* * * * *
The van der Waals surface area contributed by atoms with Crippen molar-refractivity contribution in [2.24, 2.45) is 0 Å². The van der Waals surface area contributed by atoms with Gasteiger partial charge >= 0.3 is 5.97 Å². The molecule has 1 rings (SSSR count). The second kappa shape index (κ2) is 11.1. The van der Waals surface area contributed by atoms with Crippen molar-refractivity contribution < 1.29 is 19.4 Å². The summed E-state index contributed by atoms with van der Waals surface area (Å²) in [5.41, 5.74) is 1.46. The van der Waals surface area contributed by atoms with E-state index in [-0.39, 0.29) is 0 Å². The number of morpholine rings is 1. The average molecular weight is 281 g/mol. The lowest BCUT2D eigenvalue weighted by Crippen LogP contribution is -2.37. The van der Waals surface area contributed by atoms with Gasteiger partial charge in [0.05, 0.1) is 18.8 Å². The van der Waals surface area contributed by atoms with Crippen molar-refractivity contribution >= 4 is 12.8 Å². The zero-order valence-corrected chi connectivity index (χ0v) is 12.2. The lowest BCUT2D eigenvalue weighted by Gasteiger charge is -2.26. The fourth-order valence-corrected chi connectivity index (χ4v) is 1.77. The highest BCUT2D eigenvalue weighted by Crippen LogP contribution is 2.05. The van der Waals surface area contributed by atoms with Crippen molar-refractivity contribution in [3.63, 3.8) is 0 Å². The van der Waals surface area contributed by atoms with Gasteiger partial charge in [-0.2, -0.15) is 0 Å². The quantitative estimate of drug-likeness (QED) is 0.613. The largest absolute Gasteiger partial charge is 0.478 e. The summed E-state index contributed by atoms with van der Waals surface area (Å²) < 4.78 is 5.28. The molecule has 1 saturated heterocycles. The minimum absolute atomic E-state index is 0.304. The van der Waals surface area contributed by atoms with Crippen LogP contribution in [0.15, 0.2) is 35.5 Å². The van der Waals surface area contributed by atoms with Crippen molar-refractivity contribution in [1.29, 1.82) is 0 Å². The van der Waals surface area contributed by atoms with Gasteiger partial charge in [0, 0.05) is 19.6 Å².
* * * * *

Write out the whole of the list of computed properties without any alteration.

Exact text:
The van der Waals surface area contributed by atoms with Crippen molar-refractivity contribution in [2.24, 2.45) is 0 Å². The van der Waals surface area contributed by atoms with Gasteiger partial charge >= 0.3 is 5.97 Å². The molecule has 1 rings (SSSR count). The second kappa shape index (κ2) is 11.1. The van der Waals surface area contributed by atoms with Crippen molar-refractivity contribution < 1.29 is 19.4 Å². The summed E-state index contributed by atoms with van der Waals surface area (Å²) in [5.41, 5.74) is 1.46. The van der Waals surface area contributed by atoms with E-state index in [-0.39, 0.29) is 0 Å². The number of morpholine rings is 1. The average molecular weight is 281 g/mol. The lowest BCUT2D eigenvalue weighted by Crippen LogP contribution is -2.37. The van der Waals surface area contributed by atoms with Gasteiger partial charge in [0.05, 0.1) is 18.8 Å². The van der Waals surface area contributed by atoms with Crippen molar-refractivity contribution >= 4 is 12.8 Å². The zero-order valence-corrected chi connectivity index (χ0v) is 12.2. The lowest BCUT2D eigenvalue weighted by Gasteiger charge is -2.26. The fourth-order valence-corrected chi connectivity index (χ4v) is 1.77. The highest BCUT2D eigenvalue weighted by Crippen LogP contribution is 2.05. The van der Waals surface area contributed by atoms with Crippen molar-refractivity contribution in [3.63, 3.8) is 0 Å². The van der Waals surface area contributed by atoms with Gasteiger partial charge in [-0.2, -0.15) is 0 Å². The quantitative estimate of drug-likeness (QED) is 0.613. The largest absolute Gasteiger partial charge is 0.478 e. The summed E-state index contributed by atoms with van der Waals surface area (Å²) < 4.78 is 5.28. The molecule has 1 saturated heterocycles. The minimum absolute atomic E-state index is 0.304. The van der Waals surface area contributed by atoms with Crippen LogP contribution in [0.15, 0.2) is 35.5 Å². The van der Waals surface area contributed by atoms with Crippen molar-refractivity contribution in [1.29, 1.82) is 0 Å². The van der Waals surface area contributed by atoms with Gasteiger partial charge in [0, 0.05) is 19.6 Å².